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An Exploration of the Past, Present and Future of British Columbia’s Highways


The British Columbia road network connects communities and facilitates the movement
of goods across the province and the rest of Canada. The road network forms a vital
part of the pacific gateway, providing one of the primary connections between Asia and
North America from docks located in Vancouver and Prince Rupert. With a booming
economy growing in Asia and increasing export traffic, the importance of maintaining
and upgrading BC’s highway network infrastructure has never been higher. Several
factors from past to present have driven the development of BC’s diverse road
infrastructure, including:
• The fur trade
• The gold rush
• Logging
• Tourism
• Oil and Gas Development
• Urban and Rural development,
• Agriculture
• National Defense
• Container movement
• And most recently, the potential for Liquefied Natural Gas
The BC highway network has developed steadily over the past century. In more recent
times, several major highway infrastructure projects have been undertaken. Projects
such as the Sea-to-Sky Highway, the Coquihalla Highway, Port Mann Highway 1
project, the Cariboo Connector program, and the Kicking Horse Canyon make up just a
portion of the billions of dollars of infrastructure improvements constructed within BC.
Transportation design in BC faces several unique challenges owing to the diverse
natural terrain within the province. Thousands of kilometres of infrastructure wind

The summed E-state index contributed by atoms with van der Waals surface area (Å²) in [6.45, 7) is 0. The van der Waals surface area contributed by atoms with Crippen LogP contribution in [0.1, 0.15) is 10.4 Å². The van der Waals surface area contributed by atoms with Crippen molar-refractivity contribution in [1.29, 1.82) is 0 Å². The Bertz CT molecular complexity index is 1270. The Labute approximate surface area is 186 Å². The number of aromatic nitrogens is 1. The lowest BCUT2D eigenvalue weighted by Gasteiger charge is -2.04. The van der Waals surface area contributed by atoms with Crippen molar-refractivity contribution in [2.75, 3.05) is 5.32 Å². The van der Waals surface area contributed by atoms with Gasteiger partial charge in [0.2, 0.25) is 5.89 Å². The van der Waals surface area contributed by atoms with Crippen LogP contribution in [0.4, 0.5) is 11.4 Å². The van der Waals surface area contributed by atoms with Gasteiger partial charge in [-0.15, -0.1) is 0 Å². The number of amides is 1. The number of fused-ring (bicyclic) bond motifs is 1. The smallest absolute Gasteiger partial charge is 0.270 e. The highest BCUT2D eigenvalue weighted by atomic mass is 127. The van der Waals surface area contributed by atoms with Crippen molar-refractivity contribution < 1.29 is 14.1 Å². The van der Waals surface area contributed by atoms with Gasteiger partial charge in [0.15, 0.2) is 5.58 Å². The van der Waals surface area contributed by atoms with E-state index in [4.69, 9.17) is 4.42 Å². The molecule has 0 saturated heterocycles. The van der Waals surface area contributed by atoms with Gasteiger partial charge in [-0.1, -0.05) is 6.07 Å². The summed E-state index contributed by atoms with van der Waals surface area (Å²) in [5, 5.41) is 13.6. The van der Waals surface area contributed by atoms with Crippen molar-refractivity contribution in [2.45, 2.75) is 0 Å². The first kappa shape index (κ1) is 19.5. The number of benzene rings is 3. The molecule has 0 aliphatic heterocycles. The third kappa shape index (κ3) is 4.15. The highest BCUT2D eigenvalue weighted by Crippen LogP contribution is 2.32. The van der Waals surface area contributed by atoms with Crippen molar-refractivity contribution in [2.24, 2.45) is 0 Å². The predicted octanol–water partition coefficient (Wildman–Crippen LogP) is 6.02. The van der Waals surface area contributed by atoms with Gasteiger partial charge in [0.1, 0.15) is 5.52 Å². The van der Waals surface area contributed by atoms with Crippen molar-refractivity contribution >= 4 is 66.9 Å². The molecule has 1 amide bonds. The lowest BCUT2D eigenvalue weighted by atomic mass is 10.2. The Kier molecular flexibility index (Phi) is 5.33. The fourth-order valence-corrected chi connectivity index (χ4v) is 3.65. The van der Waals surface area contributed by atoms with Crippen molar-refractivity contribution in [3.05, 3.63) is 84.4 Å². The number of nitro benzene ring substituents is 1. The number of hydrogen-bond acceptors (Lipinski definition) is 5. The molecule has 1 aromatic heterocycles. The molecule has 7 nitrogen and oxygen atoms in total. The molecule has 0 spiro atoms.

through steep mountainous terrain, cross large river valleys, and navigate through or
around environmentally sensitive and fragile ecosystems. Past designers have had to
devise innovative solutions to handle the unique situations found in BC to maintain the
movement of goods and people through the country. Designers are now faced with
upgrading this existing infrastructure and adapting to the new challenges facing the 21st
century such as alternative project delivery models, rising sea levels, coastal erosion,
soil stability, and ever increasing environmental awareness all within the context of
sustainability, increasing safety, reliability, and mobility.
This paper will draw attention to some of the innovative solutions and construction
methods used by engineers of the past to cope with the terrain and environment of BC.
As a comparison, current modern day projects will also be featured, illustrating how current technologies and methods tackle some of these same issues and constraints.
Feats of engineering that were not possible in the past will be highlighted. Finally, the
future of transportation projects and design in BC will be discussed, highlighting the
fundamental and evolving objectives and issues designers will be faced with moving
forward into the future.

Conference Paper Details

Session title:
Geometric Design - Learning from the Past
Ngieng, G.
Symons, R.
Sloane, Z.
Conquist, J.
Geometric design